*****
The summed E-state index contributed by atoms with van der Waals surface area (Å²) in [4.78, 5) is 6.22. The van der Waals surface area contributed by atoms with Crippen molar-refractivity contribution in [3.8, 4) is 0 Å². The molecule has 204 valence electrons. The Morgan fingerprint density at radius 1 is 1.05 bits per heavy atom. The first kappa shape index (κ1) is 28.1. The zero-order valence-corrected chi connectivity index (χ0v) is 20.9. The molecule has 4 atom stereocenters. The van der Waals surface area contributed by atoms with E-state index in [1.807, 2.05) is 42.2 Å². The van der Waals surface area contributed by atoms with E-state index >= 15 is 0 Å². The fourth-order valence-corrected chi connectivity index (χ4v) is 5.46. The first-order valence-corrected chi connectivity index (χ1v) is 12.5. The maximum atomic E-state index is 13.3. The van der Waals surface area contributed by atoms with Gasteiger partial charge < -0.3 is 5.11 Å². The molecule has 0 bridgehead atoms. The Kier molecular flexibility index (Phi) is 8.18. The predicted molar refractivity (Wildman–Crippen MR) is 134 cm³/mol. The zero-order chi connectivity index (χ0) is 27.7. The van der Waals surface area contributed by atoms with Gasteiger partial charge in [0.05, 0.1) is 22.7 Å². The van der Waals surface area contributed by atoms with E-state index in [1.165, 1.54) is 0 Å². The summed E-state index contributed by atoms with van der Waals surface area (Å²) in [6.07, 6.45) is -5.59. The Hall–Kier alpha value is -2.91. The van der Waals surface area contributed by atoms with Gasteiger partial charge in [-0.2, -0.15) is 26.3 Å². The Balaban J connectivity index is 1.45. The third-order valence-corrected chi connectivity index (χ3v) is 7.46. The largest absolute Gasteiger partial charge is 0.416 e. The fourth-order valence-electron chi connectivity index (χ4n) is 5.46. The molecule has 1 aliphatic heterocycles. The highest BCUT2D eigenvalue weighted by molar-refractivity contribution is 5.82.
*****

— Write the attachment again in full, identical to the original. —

The summed E-state index contributed by atoms with van der Waals surface area (Å²) in [4.78, 5) is 6.22. The van der Waals surface area contributed by atoms with Crippen molar-refractivity contribution in [3.8, 4) is 0 Å². The molecule has 204 valence electrons. The Morgan fingerprint density at radius 1 is 1.05 bits per heavy atom. The first kappa shape index (κ1) is 28.1. The zero-order valence-corrected chi connectivity index (χ0v) is 20.9. The molecule has 4 atom stereocenters. The van der Waals surface area contributed by atoms with E-state index in [1.807, 2.05) is 42.2 Å². The van der Waals surface area contributed by atoms with E-state index >= 15 is 0 Å². The fourth-order valence-corrected chi connectivity index (χ4v) is 5.46. The first-order valence-corrected chi connectivity index (χ1v) is 12.5. The maximum atomic E-state index is 13.3. The van der Waals surface area contributed by atoms with Gasteiger partial charge < -0.3 is 5.11 Å². The molecule has 0 bridgehead atoms. The Kier molecular flexibility index (Phi) is 8.18. The predicted molar refractivity (Wildman–Crippen MR) is 134 cm³/mol. The zero-order chi connectivity index (χ0) is 27.7. The van der Waals surface area contributed by atoms with Gasteiger partial charge in [0.05, 0.1) is 22.7 Å². The van der Waals surface area contributed by atoms with E-state index in [1.165, 1.54) is 0 Å². The summed E-state index contributed by atoms with van der Waals surface area (Å²) in [6.07, 6.45) is -5.59. The Hall–Kier alpha value is -2.91. The van der Waals surface area contributed by atoms with Gasteiger partial charge in [-0.2, -0.15) is 26.3 Å². The Balaban J connectivity index is 1.45. The third-order valence-corrected chi connectivity index (χ3v) is 7.46. The largest absolute Gasteiger partial charge is 0.416 e. The fourth-order valence-electron chi connectivity index (χ4n) is 5.46. The molecule has 1 aliphatic heterocycles. The highest BCUT2D eigenvalue weighted by molar-refractivity contribution is 5.82.